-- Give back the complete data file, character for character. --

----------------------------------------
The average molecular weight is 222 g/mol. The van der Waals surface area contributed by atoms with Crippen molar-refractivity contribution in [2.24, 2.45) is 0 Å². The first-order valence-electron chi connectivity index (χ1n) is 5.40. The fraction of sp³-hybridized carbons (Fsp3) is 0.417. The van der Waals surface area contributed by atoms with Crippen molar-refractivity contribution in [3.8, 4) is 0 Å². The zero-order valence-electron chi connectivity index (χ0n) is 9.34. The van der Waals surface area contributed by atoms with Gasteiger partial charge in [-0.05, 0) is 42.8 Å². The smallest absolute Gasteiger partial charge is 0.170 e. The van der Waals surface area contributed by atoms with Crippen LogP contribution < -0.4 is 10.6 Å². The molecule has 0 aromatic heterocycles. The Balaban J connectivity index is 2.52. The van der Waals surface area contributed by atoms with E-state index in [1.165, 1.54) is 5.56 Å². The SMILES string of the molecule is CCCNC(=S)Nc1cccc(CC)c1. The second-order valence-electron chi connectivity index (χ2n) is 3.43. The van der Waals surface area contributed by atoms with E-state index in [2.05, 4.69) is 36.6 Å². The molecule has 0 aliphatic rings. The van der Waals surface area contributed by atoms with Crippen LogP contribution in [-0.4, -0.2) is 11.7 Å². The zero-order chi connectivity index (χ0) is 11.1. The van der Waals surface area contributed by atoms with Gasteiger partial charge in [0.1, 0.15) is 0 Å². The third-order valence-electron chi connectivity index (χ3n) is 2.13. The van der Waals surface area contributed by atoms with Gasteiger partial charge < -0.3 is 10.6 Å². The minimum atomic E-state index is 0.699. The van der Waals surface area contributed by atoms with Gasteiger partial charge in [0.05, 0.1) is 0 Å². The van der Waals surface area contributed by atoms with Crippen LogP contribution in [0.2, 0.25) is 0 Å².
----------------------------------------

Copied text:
The average molecular weight is 222 g/mol. The van der Waals surface area contributed by atoms with Crippen molar-refractivity contribution in [2.24, 2.45) is 0 Å². The first-order valence-electron chi connectivity index (χ1n) is 5.40. The fraction of sp³-hybridized carbons (Fsp3) is 0.417. The van der Waals surface area contributed by atoms with Crippen molar-refractivity contribution in [3.8, 4) is 0 Å². The zero-order valence-electron chi connectivity index (χ0n) is 9.34. The van der Waals surface area contributed by atoms with Gasteiger partial charge in [-0.05, 0) is 42.8 Å². The smallest absolute Gasteiger partial charge is 0.170 e. The van der Waals surface area contributed by atoms with Crippen LogP contribution < -0.4 is 10.6 Å². The molecule has 0 aromatic heterocycles. The Balaban J connectivity index is 2.52. The van der Waals surface area contributed by atoms with E-state index in [1.165, 1.54) is 5.56 Å². The SMILES string of the molecule is CCCNC(=S)Nc1cccc(CC)c1. The second-order valence-electron chi connectivity index (χ2n) is 3.43. The van der Waals surface area contributed by atoms with E-state index in [2.05, 4.69) is 36.6 Å². The molecule has 0 aliphatic rings. The van der Waals surface area contributed by atoms with Crippen LogP contribution in [-0.4, -0.2) is 11.7 Å². The zero-order chi connectivity index (χ0) is 11.1. The van der Waals surface area contributed by atoms with Gasteiger partial charge in [0.1, 0.15) is 0 Å². The third-order valence-electron chi connectivity index (χ3n) is 2.13. The van der Waals surface area contributed by atoms with Gasteiger partial charge < -0.3 is 10.6 Å². The minimum atomic E-state index is 0.699. The van der Waals surface area contributed by atoms with Gasteiger partial charge in [0.05, 0.1) is 0 Å². The van der Waals surface area contributed by atoms with Crippen LogP contribution in [0.2, 0.25) is 0 Å².